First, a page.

Once you find the right contractor, you’ll need to share all relevant insurance paperwork with them. If everything checks out, they’ll start on the process of replacing your roof.


After your insurance claim is approved, the next step is to meet with a roofing contractor to discuss the plans for your new roof. During this meeting, they’ll likely ask to see your insurance paperwork. They need to see your insurance estimate because it has information they’ll need to make sure your roof gets all necessary repairs.

Depending on your insurance policy, the paperwork will have the estimate for your roof’s ACV or RCV and a line item list of what your insurance adjuster found when they inspected your damaged roof.

Sharing your insurance paperwork allows your contractor to know what work they need to do, prevents you from accidentally committing insurance fraud, and helps streamline the process of finding a contractor.


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If you don’t show your insurance paperwork to your roofing contractor, they’ll never even know you had a claim to begin with. That means they won’t know what your insurance is covering in your estimate or the scope of the work required.

Without knowing how much work is required, you run the risk of your contractor quoting a cost that is greater than the summary pricing given to you by your insurance company. Summary pricing is the predetermined market price of services covered by an insurance company. This pricing is updated monthly and includes the cost of labor and materials.

Some insurance adjusters leave off items required by local codes. If your policy has a code upgrade provision in it, then your insurance company is required to pay for it. If you don’t show your claim to your contractor, they won’t know that your insurance company is covering code upgrades, which could make their quoted price higher than your insurance estimate.

Showing your claim to your contractor ensures you’ll get exactly what your damaged roof needs while still complying with your insurance policy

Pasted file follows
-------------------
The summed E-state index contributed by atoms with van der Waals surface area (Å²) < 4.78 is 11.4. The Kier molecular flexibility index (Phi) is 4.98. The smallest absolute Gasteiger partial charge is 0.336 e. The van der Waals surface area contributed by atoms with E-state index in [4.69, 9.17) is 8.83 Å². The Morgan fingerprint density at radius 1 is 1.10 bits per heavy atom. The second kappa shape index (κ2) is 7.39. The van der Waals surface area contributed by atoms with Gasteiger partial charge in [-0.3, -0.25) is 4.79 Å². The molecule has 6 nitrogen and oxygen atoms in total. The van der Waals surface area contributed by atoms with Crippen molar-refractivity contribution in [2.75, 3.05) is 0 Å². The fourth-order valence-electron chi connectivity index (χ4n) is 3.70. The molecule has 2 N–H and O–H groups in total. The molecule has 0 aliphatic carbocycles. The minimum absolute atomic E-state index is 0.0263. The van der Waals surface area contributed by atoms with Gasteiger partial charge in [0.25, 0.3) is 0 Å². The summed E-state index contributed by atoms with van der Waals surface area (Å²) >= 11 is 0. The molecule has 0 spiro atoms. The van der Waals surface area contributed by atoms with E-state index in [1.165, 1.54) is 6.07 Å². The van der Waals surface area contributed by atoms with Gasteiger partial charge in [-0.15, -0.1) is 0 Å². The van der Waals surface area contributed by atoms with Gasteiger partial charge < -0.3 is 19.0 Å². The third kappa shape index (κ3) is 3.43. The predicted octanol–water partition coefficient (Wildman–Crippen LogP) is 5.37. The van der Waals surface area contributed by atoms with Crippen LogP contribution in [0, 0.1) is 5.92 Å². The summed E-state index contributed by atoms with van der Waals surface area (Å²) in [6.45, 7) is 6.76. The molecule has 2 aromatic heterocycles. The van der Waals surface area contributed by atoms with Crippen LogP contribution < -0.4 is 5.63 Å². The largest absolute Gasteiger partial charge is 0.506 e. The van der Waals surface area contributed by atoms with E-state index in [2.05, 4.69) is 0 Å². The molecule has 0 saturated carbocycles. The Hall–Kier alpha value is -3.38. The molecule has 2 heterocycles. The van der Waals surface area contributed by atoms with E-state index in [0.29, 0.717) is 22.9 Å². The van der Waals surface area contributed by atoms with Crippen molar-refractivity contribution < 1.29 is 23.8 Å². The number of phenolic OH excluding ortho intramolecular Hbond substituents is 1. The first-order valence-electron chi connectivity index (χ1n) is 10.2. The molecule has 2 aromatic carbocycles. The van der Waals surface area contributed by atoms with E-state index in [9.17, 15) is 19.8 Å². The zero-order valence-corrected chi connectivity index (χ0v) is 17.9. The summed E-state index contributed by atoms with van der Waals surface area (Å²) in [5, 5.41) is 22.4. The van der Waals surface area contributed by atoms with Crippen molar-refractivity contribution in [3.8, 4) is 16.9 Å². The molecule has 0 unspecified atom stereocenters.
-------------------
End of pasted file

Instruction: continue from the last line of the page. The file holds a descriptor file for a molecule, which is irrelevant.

For homeowners with a Replacement Cost Value (RCV) policy, showing your claim to a contractor can prevent you from accidentally committing insurance fraud. If your contractor’s repair estimate turns out to be less than what your insurance agreed to pay, you don’t get to pocket the leftover money.

All repairs listed in your insurance claim must be included in your contractor’s scope of work to avoid committing insurance fraud. That’s why an RCV policy requires proof of completion before they send you a check for the recoverable depreciation. If you ask for the check but didn’t get the work done, your insurance company can pinpoint you for fraud.

Some roofing companies don’t require you to pay for a deductible. While this sounds like a great idea, it can have negative results. While you might not have to pay the deductible outright, shady contractors will hide the cost of the deductible in your work estimate so your insurance approves and pays the bill. They’ll then use that money to provide subpar work and materials. Plainly said, this is fraud.

It streamlines the process of finding a contractor

Once your insurance claim is approved, getting quotes from multiple roofing contractors becomes pointless. Showing your paperwork to your contractor allows them to know exactly what they’re working with to get you a new roof using your insurance company’s requirements.

It also prevents you from having to go shopping for more roofing contractors and looking for the lowest bidder. Knowing that you have the insurance money in your back pocket is very useful for that process.

Now that we’ve gone over how to effectively use an insurance claim to replace a storm damaged roof, I hope you’re feeling ready to start your own claim process!

Your company may ask you to get a roof inspection to validate the condition of the roof before they approve the claim. If that happens to be your case, check out this article about why your insurance company would ask for an inspection during the claims process!

On Tops Roofing has been working with Raleigh homeowners through the insurance roof replacement process since 1991. If you’re in need of someone to help use your insurance to replace your storm damaged roof, we’re on it!